Saturday, January 23, 2016

With empirical work the fashion of the moment in the legal academy...

...I'm curious what folks have to say about the eminent psychologist Richard Nisbett's take on multiple regression analysis:

I hope that in the future, if I’m successful in communicating with people about this, that there’ll be a kind of upfront warning in New York Times articles: These data are based on multiple regression analysis. This would be a sign that you probably shouldn’t read the article because you’re quite likely to get non-information or misinformation.

Do read the whole interview.  Thoughts from readers?

Of Academic Interest | Permalink


Regression analysis has its flaws, but I'm not convinced that they are generally the flaws he is pointing out, which is more about flaw in design/execution than in statistical method. Much of what he's talking about is omitted variable bias, which is a definite methodological concern, not a knock on regression analysis altogether. If he thinks that income has an effect on length of marriage AND on elaborateness of weddings, then include income in the model and see if that's true.

Experiments are often better, as he notes, but experiments have their own problems depending on how representative your population is (as his Yale sleep example shows).

Posted by: Michael Risch | Jan 23, 2016 7:46:47 AM

It seems he’s more concerned with hasty generalizations made from regression rather than the analysis itself. If I were a competent researcher looking at his Vitamin E example, I would have accounted for the “healthy user” bias by measuring all sort of other health and disease indicators. Regression analyses could then tell me whether Vitamin E has a benefit over and above the other behaviors that go along with it. This type of technique is the entire basis of quasi-experimentation, and it is something that certainly shouldn’t simply be ignored. It’s pretty surprising that someone like Nisbett is making such a radical claim about a statistical tool – it’s not the math that’s bad, just the users who don’t know how to use or interpret it.

Posted by: Nick Schweitzer | Jan 23, 2016 9:17:47 AM

While it is, indeed, surprising that someone like Nisbett would go after the tool rather than the user, even more surprising would be the alternative: that he is ignoring or conflating the distinction by mistake. If Nisbett has actually become persuaded that the revealed tendency of multiple regression analysis to be misinterpreted now outweighs its benefits as a general matter, advocating a preference against the tool seems rational.

Posted by: Saurabh Vishnubhakat | Jan 23, 2016 3:14:54 PM

The point in the linked-to article is not news in the law world, and much of contemporary analysis by legal empiricists struggles with a) the right control variables [eg, the background health conditions and self-care in the first example in the article are rather obvious] and b) finding "natural experiments" that aren't subject to the same critique. The minimum wage studies are a classic example. Look at employment effects in two adjacent areas separated only by a state line, in which one state increases minimum wage. Or "regression discontinuity" designs, in which we see effects diverging around some artificial (because law or regulation-made) line. Yet a general concern with regression analysis, even if well-done, nevertheless remains. Take high blood pressure management. Observational studies with standard regression controls suggest that the optimal systolic level is the low 130s, that treatment to obtain a lower level is associated with a "J-curve" effect of increased morbidity/mortality. Yet a recent experimental study, in which random assignment was used, showed that the optimal level is 120 and below! The study was prematurely halted because the health benefits of tighter control were so apparent that it was deemed unethical to maintain patients at the higher level. Clinical practice is likely to change.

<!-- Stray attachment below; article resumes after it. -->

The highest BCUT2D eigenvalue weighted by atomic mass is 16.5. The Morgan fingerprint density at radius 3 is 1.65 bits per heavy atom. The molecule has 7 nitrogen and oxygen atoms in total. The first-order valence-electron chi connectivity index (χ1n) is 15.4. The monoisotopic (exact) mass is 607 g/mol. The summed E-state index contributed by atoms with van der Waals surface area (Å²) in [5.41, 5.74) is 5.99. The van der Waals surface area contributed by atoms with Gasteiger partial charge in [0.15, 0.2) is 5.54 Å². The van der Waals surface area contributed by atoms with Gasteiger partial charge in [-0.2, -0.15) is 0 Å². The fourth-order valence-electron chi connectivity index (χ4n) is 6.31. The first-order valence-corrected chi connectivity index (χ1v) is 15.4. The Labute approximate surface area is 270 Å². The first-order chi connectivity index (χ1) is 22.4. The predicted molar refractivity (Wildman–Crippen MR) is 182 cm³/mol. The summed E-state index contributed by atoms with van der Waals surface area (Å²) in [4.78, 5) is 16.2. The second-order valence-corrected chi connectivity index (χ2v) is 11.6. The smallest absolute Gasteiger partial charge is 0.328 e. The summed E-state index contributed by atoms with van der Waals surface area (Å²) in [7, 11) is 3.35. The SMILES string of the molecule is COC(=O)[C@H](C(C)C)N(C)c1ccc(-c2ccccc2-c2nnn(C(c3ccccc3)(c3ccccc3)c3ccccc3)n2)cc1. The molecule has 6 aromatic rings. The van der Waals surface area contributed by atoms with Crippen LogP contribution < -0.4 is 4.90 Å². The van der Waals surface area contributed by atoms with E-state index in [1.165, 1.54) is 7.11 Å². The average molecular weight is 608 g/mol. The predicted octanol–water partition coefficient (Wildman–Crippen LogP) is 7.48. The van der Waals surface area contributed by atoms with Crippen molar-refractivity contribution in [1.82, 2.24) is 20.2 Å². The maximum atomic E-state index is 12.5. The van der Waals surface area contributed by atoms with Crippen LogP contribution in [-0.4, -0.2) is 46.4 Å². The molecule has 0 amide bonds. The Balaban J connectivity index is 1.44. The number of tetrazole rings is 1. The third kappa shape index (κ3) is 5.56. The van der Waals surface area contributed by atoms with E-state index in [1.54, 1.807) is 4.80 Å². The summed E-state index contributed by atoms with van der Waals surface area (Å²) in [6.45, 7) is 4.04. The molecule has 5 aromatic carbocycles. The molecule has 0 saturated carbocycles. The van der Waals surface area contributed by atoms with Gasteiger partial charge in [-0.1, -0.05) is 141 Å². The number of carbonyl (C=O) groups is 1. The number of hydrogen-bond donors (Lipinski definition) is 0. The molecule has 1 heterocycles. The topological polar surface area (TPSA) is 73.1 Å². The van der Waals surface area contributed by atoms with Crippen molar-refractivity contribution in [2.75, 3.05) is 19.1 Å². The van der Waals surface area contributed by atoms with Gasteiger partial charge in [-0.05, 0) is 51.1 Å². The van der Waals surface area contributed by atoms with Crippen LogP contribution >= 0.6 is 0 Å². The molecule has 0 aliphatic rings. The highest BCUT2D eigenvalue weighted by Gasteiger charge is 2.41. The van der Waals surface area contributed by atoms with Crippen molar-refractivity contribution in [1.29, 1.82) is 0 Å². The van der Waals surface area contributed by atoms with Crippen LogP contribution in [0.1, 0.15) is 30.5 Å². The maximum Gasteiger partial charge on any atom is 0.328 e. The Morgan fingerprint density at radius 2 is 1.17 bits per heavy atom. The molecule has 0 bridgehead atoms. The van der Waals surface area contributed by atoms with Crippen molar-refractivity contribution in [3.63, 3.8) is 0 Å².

We all know the weakness of arm chair empiricism. How we best know the world is a fundamental, persistent question.

Posted by: anon | Jan 24, 2016 9:06:29 AM

What Michael said. Yeah, observational studies (not just the ones that use linear regression) are subject to omitted variable bias. Yeah, experimental studies done right are the gold standard.

But does he have something better to offer for the many, many cases where experimental research is either unethical (if I can put on my political scientist's hat for a moment, we can't start wars, rig elections, etc. etc.---and legal empiricists can't swap judges, convince lawyers to make different arguments, etc.), or impractical?

Posted by: Paul Gowder | Jan 24, 2016 8:14:06 PM

I think that Mr Nisbett's piece is simultaneously pointing at two different logic problems.